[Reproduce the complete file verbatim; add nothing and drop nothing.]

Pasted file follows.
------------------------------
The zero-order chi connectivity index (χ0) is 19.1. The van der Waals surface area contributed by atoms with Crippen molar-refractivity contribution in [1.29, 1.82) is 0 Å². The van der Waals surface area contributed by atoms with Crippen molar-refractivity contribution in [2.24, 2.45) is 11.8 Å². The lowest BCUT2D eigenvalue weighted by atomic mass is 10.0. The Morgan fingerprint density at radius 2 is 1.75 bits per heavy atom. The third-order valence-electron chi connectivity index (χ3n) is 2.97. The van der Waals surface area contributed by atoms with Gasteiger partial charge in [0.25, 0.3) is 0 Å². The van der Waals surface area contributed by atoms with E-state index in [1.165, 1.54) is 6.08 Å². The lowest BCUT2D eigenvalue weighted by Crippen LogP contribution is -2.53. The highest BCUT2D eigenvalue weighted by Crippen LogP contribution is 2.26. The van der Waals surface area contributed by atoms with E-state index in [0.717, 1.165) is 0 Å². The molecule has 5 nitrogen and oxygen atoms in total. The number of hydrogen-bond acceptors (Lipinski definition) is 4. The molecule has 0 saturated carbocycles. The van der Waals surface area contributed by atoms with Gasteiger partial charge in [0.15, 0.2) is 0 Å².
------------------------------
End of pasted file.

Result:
The zero-order chi connectivity index (χ0) is 19.1. The van der Waals surface area contributed by atoms with Crippen molar-refractivity contribution in [1.29, 1.82) is 0 Å². The van der Waals surface area contributed by atoms with Crippen molar-refractivity contribution in [2.24, 2.45) is 11.8 Å². The lowest BCUT2D eigenvalue weighted by atomic mass is 10.0. The Morgan fingerprint density at radius 2 is 1.75 bits per heavy atom. The third-order valence-electron chi connectivity index (χ3n) is 2.97. The van der Waals surface area contributed by atoms with Gasteiger partial charge in [0.25, 0.3) is 0 Å². The van der Waals surface area contributed by atoms with E-state index in [1.165, 1.54) is 6.08 Å². The lowest BCUT2D eigenvalue weighted by Crippen LogP contribution is -2.53. The highest BCUT2D eigenvalue weighted by Crippen LogP contribution is 2.26. The van der Waals surface area contributed by atoms with E-state index in [0.717, 1.165) is 0 Å². The molecule has 5 nitrogen and oxygen atoms in total. The number of hydrogen-bond acceptors (Lipinski definition) is 4. The molecule has 0 saturated carbocycles. The van der Waals surface area contributed by atoms with Gasteiger partial charge in [0.15, 0.2) is 0 Å².